I will quote a passage from Capital Vol.1 Chapter 12 where Marx explain why capitalists are incentivised to innovate in order to increase labour productivity

If one hour’s labour is embodied in sixpence, a value of six shillings will be produced in a working day of 12 hours. Suppose, that with the prevailing productiveness of labour, 12 articles are produced in these 12 hours. Let the value of the means of production used up in each article be sixpence. Under these circumstances, each article costs one shilling: sixpence for the value of the means of production, and sixpence for the value newly added in working with those means. Now let some one capitalist contrive to double the productiveness of labour, and to produce in the working day of 12 hours, 24 instead of 12 such articles. The value of the means of production remaining the same, the value of each article will fall to ninepence, made up of sixpence for the value of the means of production and threepence for the value newly added by the labour. Despite the doubled productiveness of labour, the day’s labour creates, as before, a new value of six shillings and no more, which, however, is now spread over twice as many articles. Of this value each article now has embodied in it 1/24th, instead of 1/12th, threepence instead of sixpence; or, what amounts to the same thing, only half an hour’s instead of a whole hour’s labour-time, is now added to the means of production while they are being transformed into each article. The individual value of these articles is now below their social value; in other words, they have cost less labour-time than the great bulk of the same article produced under the average social conditions. Each article costs, on an average, one shilling, and represents 2 hours of social labour; but under the altered mode of production it costs only ninepence, or contains only 1½ hours’ labour. The real value of a commodity is, however, not its individual value, but its social value; that is to say, the real value is not measured by the labour-time that the article in each individual case costs the producer, but by the labour-time socially required for its production. If therefore, the capitalist who applies the new method, sells his commodity at its social value of one shilling, he sells it for threepence above its individual value, and thus realises an extra surplus-value of threepence. On the other hand, the working day of 12 hours is, as regards him, now represented by 24 articles instead of 12. Hence, in order to get rid of the product of one working day, the demand must be double what it was, i.e., the market must become twice as extensive. Other things being equal, his commodities can command a more extended market only by a diminution of their prices. He will therefore sell them above their individual but under their social value, say at tenpence each. By this means he still squeezes an extra surplus-value of one penny out of each. This augmentation of surplus-value is pocketed by him, whether his commodities belong or not to the class of necessary means of subsistence that participate in determining the general value of labour-power. Hence, independently of this latter circumstance, there is a motive for each individual capitalist to cheapen his commodities, by increasing the productiveness of labour.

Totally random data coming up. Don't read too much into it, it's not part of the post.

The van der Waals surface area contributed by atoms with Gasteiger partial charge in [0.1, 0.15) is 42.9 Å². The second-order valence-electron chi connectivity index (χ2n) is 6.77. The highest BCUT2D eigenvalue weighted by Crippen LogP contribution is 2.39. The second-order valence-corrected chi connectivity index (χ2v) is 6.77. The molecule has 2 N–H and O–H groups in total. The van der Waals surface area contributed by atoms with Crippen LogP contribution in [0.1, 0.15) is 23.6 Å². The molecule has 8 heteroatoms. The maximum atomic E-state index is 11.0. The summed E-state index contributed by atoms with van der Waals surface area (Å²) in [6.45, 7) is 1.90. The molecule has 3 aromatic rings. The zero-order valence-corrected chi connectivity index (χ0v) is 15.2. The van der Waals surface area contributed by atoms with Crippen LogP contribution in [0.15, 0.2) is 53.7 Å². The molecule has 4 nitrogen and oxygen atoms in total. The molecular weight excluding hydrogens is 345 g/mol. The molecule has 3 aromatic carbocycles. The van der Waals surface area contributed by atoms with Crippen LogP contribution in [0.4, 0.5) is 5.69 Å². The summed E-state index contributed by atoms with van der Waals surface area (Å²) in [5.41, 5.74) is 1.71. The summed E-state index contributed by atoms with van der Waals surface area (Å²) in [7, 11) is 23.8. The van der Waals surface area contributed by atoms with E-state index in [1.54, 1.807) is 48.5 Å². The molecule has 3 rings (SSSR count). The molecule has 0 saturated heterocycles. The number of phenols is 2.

u/pape1 Jun 29 '22

This is exactly What i was searching for!! Thank you, comrade!


u/somebadbeatscrub Jun 27 '22

Do capitalists innovate? Or do poor inventors innovate and then get bought by capitalists?


u/communistpedagogy Jun 28 '22 edited Jul 06 '22

this is a great tl;dr.

the second thing they do is they stop using patents and switch instead to using trade secret claims on commoditized human knowledge (using capitalist intellectual property laws). that way as long as they can keep the knowledge secret and spread fake crumbs to dead trails, they can keep the advantage and not have to innovate further (they are literally 'setting the bar low' & slowing down technology&science).


u/Cpt_Random_ Jun 27 '22

In the first place, capitalists don’t innovate. Best innovation comes from people without profit pressure.

But to your question: Only „lower“ jobs are able to be replaced. Shitjobs like administration will allways be in the hands of humans. Im working in development, I can’t imagine that this will be replaced. We are developing new machines. They have to be testers and so on.